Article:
At the Emerging Technology Conference later this month, Jason Fried, president of 37signals, will be presenting Lessons Learned While Building Basecamp, a short form of the company's successful "Building of Basecamp" daylong tutorials. (The next full-day session will take place April 22 in Chicago.)
Basecamp's success as a bootstrapped web-based application has made it a favorite of web designers and also a model for would-be entrepreneurs. I spoke with Jason this week about 37signals, its history and products, and Ruby on Rails, the up-and-coming open source web application framework spun out of Basecamp's development.
Marc Hedlund: What is 37signals? Where did the name come from?
Jason Fried: 37signals started as a manifesto in 1999. We wanted to launch a web design firm that was focused on clean, fast, usable designs, and our manifesto was a series of statements covering our feelings about web design. In 1999 everyone else was elbowing for the loudest, brightest, most colorful, techiest "full service end-to-end" site. We went the opposite direction.
We've definitely had a good time along the way. We even poked some fun at the whole new media industry back in 2000 with eNormicom. Last year we released a book called Defensive Design for the Web. DDftW is all about making mistakes well and designing for when things go wrong online.
Up until recently we've remained a web design shop, but our focus on Basecamp, Ta-da List, and our new product in development (code-named "Honey") has transformed us into a product development company. We spend about 80 percent of our time on our products and 10 percent on client work. The remaining 10 percent is reserved for whatever we need to spend some extra time on.
Most of our client work these days is focused on our 37express offering. 37express provides one-page redesigns in a week for $2,500. 37express is perfect for companies that need one more design comp, rapid professional prototyping of a wireframe or early-design concept, or just a quick, hassle-free, "how could this page be better?" creative spark.
Where did the name 37signals come from? I'll defer to the manifesto.
Marc: Tell me a bit about the history of Basecamp. How did the idea come about, and how did it get from idea to reality?
Jason: We built Basecamp because we needed it. I'm a big believer in investing in what you know and what you need. We invested our time, energy, and focus into building a product that we knew we needed to run our own business. When you build what you know, and when you use what you build, you've got a head start on delivering a breakout product.
We'd been thinking of something like Basecamp for awhile. We tried some off-the-shelf and open source blog tools, but they just weren't right for what we had in mind. We looked at some of the other tools out there, but they all seemed to be built for bigger "small" companies. We're four people--and passionate about usability and simplicity--and we didn't find anything that really spoke to us. Nothing excited us. Everything was more, more, more instead of less, less, less.
Eventually, we resorted to building client extranets manually. Each time we had to report an update to the client, we had to go in and manually tweak HTML. Maintaining the extranet became more work than the client projects themselves. Well, after a while the same thing happened to everything that's a pain to use--it didn't get used.So, we decided to build Basecamp for our own internal use. We didn't really put much thought into making it a product until a few months in when we started showing it around. We kept hearing "Man, I need this" or "How much?" or "Finally!" We also knew there were thousands of other companies just like us--small three- or four-person shops that never really thought much about project management but knew project management was something they really should be taking seriously. We wanted to build a project management application for companies without dedicated project managers. So we pressed on and built Basecamp into a simple, hosted, subscription-funded, web-based application.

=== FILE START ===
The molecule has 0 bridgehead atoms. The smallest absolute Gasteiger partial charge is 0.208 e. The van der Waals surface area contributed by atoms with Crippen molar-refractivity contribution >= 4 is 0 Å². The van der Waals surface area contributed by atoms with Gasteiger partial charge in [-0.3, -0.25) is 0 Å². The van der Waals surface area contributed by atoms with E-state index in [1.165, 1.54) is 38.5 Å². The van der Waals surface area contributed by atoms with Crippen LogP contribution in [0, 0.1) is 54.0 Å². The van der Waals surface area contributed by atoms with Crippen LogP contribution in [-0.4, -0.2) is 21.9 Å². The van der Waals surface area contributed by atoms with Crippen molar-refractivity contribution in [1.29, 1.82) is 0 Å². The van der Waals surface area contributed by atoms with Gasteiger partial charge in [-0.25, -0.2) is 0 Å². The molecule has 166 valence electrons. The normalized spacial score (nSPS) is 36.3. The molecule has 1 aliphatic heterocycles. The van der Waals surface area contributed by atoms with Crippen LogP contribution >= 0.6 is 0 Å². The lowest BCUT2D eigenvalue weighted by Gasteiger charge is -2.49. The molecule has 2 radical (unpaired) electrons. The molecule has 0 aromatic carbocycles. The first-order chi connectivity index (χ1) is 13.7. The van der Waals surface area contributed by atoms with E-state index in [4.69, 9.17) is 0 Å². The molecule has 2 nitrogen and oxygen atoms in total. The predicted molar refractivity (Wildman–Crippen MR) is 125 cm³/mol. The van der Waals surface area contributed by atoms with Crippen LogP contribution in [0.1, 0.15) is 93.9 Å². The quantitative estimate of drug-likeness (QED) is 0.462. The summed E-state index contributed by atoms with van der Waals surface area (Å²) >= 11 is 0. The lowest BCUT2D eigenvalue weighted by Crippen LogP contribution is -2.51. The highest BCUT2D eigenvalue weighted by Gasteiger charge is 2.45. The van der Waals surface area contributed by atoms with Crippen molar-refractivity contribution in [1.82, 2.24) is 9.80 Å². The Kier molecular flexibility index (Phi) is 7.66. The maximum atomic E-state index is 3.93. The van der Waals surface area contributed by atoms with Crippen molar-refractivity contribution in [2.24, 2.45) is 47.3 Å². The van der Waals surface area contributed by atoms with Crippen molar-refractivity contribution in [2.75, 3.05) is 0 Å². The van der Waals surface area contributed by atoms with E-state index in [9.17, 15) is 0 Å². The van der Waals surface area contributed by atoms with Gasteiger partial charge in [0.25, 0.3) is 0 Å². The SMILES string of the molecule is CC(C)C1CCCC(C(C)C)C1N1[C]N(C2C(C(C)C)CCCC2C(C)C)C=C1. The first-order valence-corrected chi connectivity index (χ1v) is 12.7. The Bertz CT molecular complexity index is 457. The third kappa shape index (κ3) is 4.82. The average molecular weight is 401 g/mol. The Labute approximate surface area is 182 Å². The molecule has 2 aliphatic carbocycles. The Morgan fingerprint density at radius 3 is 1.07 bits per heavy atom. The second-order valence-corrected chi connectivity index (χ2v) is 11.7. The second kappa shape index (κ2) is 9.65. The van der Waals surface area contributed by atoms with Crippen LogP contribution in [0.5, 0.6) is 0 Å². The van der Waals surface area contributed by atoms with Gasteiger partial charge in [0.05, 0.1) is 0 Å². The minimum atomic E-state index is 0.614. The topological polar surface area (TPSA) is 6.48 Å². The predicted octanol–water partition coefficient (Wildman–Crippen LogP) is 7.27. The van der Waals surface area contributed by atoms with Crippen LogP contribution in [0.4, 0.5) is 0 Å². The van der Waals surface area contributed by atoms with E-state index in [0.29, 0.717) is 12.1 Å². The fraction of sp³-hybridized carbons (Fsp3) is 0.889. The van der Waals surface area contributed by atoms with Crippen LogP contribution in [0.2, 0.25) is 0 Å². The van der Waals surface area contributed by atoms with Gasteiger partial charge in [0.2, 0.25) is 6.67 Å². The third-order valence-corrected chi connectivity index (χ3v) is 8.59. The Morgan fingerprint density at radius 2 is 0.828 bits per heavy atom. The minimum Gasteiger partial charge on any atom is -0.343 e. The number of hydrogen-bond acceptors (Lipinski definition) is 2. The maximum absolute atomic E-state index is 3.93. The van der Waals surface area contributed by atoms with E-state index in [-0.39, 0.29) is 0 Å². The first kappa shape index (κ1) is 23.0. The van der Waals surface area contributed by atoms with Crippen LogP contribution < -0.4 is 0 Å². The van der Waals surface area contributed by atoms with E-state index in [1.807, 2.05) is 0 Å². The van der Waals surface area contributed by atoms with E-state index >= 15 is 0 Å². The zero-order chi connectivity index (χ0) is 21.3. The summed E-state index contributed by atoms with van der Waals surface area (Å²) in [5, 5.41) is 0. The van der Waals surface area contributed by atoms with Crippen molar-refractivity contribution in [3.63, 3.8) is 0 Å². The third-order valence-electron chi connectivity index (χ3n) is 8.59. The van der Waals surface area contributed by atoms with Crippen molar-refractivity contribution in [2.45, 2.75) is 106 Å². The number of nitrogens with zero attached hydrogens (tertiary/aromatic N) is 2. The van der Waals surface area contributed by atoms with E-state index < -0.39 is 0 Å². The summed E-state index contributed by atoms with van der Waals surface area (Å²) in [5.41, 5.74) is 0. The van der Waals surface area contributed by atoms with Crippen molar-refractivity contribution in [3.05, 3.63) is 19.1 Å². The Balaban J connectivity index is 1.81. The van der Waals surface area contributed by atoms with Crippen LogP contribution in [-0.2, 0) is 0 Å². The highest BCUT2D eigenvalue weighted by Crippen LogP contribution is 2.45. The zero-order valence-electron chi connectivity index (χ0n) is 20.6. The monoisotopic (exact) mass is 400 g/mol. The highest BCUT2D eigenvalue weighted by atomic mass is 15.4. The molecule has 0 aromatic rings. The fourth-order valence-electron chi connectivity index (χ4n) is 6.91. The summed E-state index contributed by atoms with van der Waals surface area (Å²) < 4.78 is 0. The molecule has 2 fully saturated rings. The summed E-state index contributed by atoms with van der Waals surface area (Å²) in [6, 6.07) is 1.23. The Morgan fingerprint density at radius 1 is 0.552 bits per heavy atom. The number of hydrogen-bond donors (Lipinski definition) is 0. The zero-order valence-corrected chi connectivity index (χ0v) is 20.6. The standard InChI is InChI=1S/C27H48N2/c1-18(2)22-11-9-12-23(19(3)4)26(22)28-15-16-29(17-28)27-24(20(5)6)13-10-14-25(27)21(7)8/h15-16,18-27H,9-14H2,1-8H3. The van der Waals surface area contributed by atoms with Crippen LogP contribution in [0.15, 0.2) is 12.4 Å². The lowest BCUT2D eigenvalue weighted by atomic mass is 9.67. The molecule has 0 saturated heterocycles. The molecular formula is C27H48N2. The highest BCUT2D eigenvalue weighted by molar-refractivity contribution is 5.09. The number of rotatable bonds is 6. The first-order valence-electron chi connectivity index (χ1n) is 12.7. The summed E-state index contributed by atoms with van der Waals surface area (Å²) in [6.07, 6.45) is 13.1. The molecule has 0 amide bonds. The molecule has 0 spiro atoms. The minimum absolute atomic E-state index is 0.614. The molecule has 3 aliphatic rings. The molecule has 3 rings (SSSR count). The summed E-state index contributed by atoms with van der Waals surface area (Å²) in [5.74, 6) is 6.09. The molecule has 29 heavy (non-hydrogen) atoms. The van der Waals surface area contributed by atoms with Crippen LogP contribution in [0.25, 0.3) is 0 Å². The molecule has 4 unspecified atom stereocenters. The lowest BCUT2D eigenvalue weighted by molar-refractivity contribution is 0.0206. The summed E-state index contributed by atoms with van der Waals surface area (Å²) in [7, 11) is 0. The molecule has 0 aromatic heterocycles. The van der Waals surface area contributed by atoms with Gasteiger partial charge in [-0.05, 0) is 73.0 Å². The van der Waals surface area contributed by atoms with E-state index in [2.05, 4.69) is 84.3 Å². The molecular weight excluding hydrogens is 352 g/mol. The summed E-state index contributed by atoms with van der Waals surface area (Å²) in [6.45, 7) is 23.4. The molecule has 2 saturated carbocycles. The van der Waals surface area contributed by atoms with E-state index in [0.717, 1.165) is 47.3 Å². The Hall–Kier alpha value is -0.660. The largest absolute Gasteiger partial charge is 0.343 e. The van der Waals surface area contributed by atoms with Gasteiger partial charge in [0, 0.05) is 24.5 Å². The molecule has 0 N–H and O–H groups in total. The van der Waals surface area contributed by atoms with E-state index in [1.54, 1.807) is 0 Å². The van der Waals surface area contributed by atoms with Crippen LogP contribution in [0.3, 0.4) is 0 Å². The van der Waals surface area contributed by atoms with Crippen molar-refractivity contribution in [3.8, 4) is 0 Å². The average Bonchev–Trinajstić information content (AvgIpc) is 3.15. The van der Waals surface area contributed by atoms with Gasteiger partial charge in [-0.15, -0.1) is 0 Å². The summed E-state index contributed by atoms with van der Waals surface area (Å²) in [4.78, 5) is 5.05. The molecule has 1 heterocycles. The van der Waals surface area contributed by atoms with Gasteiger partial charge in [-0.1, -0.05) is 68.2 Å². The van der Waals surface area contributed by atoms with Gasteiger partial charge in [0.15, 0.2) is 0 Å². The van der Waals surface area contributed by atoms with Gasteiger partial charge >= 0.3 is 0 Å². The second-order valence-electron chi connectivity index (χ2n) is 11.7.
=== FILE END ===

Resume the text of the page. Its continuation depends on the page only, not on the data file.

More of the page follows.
We launched Basecamp on February 1, 2004, after about four months of design and development.
Marc: Basecamp is very different from Microsoft Project, another piece of software intended to help project management. Obviously, you've come at the problem of project management with a different philosophy--what is your approach, and what led you to it? Is Basecamp different from Project because one is a desktop app and one is a web app? Could Basecamp be written as a desktop app and be successful?
Jason: Our baseline approach is this: project management is communication. Projects don't fail from a lack of charts, graphs, tables, reports, stats, spreadsheets, and so on. Projects fail from a lack of simple two-way communication.
Traditional project management tools like Microsoft Project are about broadcasting sheets of data, not facilitating two-way communication between humans. They are used by project managers to make charts, track time, build reports, and then blast them out. Traditional project management applications transform the project manager into a taskmaster. "See this Gantt chart? This is how this project should be built--now go build it!"
The problem is that real-world projects don't run like an organized, Gantt-charted project plan. Real projects are chaotic: missed deadlines, miscommunication, scope creep, new initiatives, new people in, old people out. There's a lot of stuff to be said, but nowhere to say it, store it, and organize it. That's where Basecamp comes in.
Basecamp democratizes project management and makes it a team effort. Basecamp lets everyone get involved in managing a project--the thinkers, the builders, the managers, and the client. Anyone who has access to the project can subscribe to the RSS feed and be updated about anything that is posted to that project.
Basecamp embraces the openness, accessibility, and universality of the Web. You don't need fancy project management software (and worry about which version or platform you have). You don't have to ask your clients to install some new software on their computers (and deal with updates, patches, and so on). You don't need to worry about Mac or PC. All you need to use Basecamp is a web browser and an internet connection. Every firm and client has access to that and knows how to use that. That's standard issue. Plus, most people have that setup at home, so you're never far from your projects.
So, no, I don't believe Basecamp would be successful as a desktop-based app. It goes against everything Basecamp stands for. It puts up too many hurdles. Project management can't be a project in itself.
Marc: Over the past year we've seen some prominent examples of "high functioning" web applications that go beyond simple HTML interfaces; GMail, for example. Do you see web app functionality increasing because of browser features, or competition in the browser market--Firefox, Safari, and Opera--encroaching on Internet Explorer, or for other reasons? Are web app users different now--say, more comfortable with complex interfaces--than they were a year ago? Is your new Ta-da List product able to use new web features (compared with Basecamp at its launch) because of changes in the browser space?